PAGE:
MUIRINN LANE KELLY
I have thought twice about writing this, wondering if it’s presumptuous, not really my place to do so. But these are my honest feelings about someone I knew and liked a lot, someone from whom all of us, and in particular those of us who are interested in writing and working in this business, can learn.
I first met Muirinn as my fellow script editor on the BBC series Waking The Dead. Last Monday I received a call from a friend to say that she had died. I knew she’d been ill for some time but like an idiot I thought her illness was under control. While she did talk about her illness and acknowledge it to her industry friends, she did so with great dignity and always tried to put a positive spin on something that was obviously a horrible negative; and I think there was a sense that she didn’t want anyone’s pity; or for other’s knowledge of her illness to get in the way of her work and professional dealings.
When I was told that she had died, it was one of those deaths that really shakes you, I was stunned and shocked and sad. She was only 50 and seemed younger. Muirinn was one of the people in the industry I liked best, a loyal, constant friend through many years. I bonded with her working on Waking The Dead, which for one reason was not an easy show to work on, and the script editors came in for a lot of flak. Muirinn always stood up to the show’s antagonist with dignity, intelligence and balls (much more bravely than me – who just used to whinge to her in our shared office). One of the things I liked best about Muirinn was that she didn’t take shit. If people pissed her off, she let them know; and she loved a good gossip. She had an acerbic sense of humour, was a real laugh and a lot of fun to be around.
I remember the first meeting I had with her and a writer (Declan Croghan) on WTD ended in them having a blazing row – which was entertaining – but they were able to have this row and move on from it as if it was nothing because they had such a deep, mutual respect and friendship (NB Declan isn’t the antagonist I mentioned earlier, he is a lovely man and very talented screenwriter). One of the things about Muirinn was that if she worked with someone and rated them, she would keep recommending them for future work and introduce them to other people she liked and rated. I subsequently worked with Declan and an Irish producer, Orla Bleahen-Melvin, because Muirinn introduced me to Orla; and am developing a course idea with another Irish producer to whom Muirinn introduced me. I owe her so much.
It’s generous, brilliant people like Muirinn who make this industry fun to work in, the people who you know you can go back to time and time again who will tell you about the sort of people you should be working with but more importantly as a friend, a rock of kindness, intelligence and insight.
One of the last conversations I had with Muirinn, she followed up with an email telling me I should be setting up as an agent for script editors, trying to encourage me into another work possibility, with all sorts of ideas about how I could do this.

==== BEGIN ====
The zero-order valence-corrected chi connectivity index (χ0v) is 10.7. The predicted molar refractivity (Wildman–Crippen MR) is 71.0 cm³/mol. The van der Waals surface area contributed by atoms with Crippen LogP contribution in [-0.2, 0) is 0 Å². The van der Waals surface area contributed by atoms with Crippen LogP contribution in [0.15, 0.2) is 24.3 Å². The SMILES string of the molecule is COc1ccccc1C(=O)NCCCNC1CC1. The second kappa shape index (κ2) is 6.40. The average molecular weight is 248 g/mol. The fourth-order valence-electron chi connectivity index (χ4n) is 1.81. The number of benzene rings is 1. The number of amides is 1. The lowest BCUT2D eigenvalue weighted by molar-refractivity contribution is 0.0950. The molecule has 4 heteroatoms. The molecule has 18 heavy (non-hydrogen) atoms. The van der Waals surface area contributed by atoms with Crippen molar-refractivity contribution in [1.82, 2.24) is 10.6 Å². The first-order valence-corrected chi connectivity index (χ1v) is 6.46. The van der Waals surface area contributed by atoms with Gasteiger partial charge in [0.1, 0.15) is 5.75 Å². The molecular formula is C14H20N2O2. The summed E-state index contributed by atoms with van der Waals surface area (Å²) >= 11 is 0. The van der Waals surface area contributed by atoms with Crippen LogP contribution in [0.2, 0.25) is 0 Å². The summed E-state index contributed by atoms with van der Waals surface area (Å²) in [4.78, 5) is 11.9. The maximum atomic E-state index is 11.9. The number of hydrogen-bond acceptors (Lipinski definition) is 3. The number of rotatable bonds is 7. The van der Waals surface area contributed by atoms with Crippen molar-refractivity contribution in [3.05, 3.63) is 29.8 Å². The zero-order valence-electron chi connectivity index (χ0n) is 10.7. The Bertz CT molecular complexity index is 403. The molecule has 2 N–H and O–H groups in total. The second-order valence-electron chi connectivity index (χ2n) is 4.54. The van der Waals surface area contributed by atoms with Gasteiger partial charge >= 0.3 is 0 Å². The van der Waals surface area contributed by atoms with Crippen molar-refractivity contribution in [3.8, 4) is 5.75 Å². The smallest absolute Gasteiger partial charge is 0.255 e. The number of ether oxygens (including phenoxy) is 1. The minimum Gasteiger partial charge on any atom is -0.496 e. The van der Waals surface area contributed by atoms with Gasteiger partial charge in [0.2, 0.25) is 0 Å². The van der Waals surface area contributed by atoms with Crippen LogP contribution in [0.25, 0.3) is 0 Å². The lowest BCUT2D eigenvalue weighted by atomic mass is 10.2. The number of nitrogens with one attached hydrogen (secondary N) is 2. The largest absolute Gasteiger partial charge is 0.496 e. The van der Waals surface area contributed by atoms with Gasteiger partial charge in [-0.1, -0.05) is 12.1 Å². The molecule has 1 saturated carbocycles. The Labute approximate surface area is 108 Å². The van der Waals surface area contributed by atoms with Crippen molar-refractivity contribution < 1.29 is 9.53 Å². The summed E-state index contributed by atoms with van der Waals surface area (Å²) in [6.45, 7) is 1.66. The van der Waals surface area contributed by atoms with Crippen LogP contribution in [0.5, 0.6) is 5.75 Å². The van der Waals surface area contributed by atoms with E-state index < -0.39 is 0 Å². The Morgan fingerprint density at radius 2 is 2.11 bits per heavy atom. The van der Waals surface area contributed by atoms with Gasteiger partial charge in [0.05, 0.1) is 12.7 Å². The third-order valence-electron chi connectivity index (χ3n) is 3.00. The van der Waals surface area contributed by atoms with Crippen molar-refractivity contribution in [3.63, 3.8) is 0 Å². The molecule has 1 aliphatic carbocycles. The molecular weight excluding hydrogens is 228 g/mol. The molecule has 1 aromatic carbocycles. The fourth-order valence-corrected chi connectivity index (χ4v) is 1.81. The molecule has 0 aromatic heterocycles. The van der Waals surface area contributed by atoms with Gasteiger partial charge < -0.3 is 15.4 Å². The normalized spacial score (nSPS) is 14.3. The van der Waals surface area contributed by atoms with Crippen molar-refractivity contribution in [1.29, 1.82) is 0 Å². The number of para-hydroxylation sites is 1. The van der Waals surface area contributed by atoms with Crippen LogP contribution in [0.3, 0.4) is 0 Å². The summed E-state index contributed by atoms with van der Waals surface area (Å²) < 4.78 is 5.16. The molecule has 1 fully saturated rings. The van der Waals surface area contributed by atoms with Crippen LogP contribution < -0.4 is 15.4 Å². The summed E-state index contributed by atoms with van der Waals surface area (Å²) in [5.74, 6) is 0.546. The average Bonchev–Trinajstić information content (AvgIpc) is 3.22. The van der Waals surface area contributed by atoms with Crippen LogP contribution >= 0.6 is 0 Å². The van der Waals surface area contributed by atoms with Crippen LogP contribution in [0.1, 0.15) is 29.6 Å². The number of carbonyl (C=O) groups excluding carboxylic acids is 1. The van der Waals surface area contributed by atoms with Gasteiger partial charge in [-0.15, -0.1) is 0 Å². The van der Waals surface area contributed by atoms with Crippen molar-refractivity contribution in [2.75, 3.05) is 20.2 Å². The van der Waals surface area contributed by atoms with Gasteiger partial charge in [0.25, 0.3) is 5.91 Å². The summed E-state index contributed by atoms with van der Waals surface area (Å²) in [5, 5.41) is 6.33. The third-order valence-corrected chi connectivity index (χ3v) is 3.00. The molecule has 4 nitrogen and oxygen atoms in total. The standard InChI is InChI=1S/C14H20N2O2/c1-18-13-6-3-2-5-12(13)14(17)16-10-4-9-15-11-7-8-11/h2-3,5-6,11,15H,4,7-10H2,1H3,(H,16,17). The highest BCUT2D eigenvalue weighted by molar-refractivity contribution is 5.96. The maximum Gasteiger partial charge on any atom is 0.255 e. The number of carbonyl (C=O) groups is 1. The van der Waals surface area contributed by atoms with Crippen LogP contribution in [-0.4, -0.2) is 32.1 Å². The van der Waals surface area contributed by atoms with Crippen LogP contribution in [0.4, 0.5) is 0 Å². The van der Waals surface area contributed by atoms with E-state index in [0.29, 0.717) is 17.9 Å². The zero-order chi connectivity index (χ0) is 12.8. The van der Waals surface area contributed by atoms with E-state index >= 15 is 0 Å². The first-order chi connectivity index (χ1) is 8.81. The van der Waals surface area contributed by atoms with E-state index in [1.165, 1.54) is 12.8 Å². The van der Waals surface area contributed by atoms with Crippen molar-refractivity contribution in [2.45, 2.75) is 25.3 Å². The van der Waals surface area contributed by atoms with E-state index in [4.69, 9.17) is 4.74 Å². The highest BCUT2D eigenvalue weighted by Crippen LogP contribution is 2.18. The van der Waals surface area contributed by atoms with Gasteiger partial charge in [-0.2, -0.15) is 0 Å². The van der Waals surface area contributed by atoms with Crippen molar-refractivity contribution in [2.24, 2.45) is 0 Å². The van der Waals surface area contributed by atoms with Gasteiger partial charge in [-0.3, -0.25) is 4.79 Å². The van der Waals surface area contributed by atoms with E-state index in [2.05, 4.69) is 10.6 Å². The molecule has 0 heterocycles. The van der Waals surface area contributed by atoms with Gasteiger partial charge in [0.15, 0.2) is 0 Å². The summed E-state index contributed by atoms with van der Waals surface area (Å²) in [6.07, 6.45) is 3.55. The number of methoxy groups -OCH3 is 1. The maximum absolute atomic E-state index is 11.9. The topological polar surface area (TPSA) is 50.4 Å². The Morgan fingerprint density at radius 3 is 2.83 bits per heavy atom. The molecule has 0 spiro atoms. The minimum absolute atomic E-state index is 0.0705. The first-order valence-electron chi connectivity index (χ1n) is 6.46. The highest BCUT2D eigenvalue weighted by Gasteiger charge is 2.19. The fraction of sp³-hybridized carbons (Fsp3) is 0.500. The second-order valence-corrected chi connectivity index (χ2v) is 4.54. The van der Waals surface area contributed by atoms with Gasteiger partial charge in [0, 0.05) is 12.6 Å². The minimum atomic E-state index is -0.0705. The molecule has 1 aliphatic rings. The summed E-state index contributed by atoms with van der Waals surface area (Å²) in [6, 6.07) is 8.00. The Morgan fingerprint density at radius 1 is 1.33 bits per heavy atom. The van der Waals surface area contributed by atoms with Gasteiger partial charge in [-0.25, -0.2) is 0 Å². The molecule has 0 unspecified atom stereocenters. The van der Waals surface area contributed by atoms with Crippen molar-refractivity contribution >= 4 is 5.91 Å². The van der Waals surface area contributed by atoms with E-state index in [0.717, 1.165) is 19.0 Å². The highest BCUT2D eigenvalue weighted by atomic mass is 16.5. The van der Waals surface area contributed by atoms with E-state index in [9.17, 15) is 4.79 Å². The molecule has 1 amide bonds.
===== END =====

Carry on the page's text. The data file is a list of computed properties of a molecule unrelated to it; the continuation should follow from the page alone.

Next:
And I got an email from another writer friend who was on the 4screenwriting course who reminded me that it was Muirinn who had first sent me her script and told me I should read and meet this writer. The writer in question said in the email that she would never have had the career she has had if it hadn’t been for Muirinn
She was one of the best supporters of writers – and script editors – I’ve met. She was always telling me about writers she thought I should know about, sending me scripts she thought I should read; telling me about script editors I should be working with. She even paid for one of her junior colleagues to come on a course I was running because she wanted to nurture and support him.
She was also a brilliant screenwriter herself, with some impressive credits – but in recent years her writing had gone on the backburner because of her success as executive producer at Tiger Aspect drama, most recently on the Sky Atlantic show, Domina.
She worked as a script editor on the Channel 4 screenwriting course and then another year came in as one of the guests to give feedback to three of the writers.
The group of writers and trainee script editor with whom she worked was probably the group of 5 that remained closest as a group after the course, still in regular contact with each other, regularly meeting up for drinks, Muirinn’s initiative; Muirinn was always interested and encouraging about the work they were doing and the successes they were having (and the people who worked with Muirinn did tend to have significant success). I spoke to one of those writers, Paul Williams, last week and he expressed so much gratitude towards her.
Her death reminded me how short and valuable life is (and how cruel it can be), how we have to make the most of what we have, now, how I wish I’d said all of this to her when I had the chance, how kindness and integrity and a passion for the work we do, as she exemplified, is so valuable.
Thank you, Muirinn.
The next newsletter will be on Friday December 2nd.
Friday November 18th 2022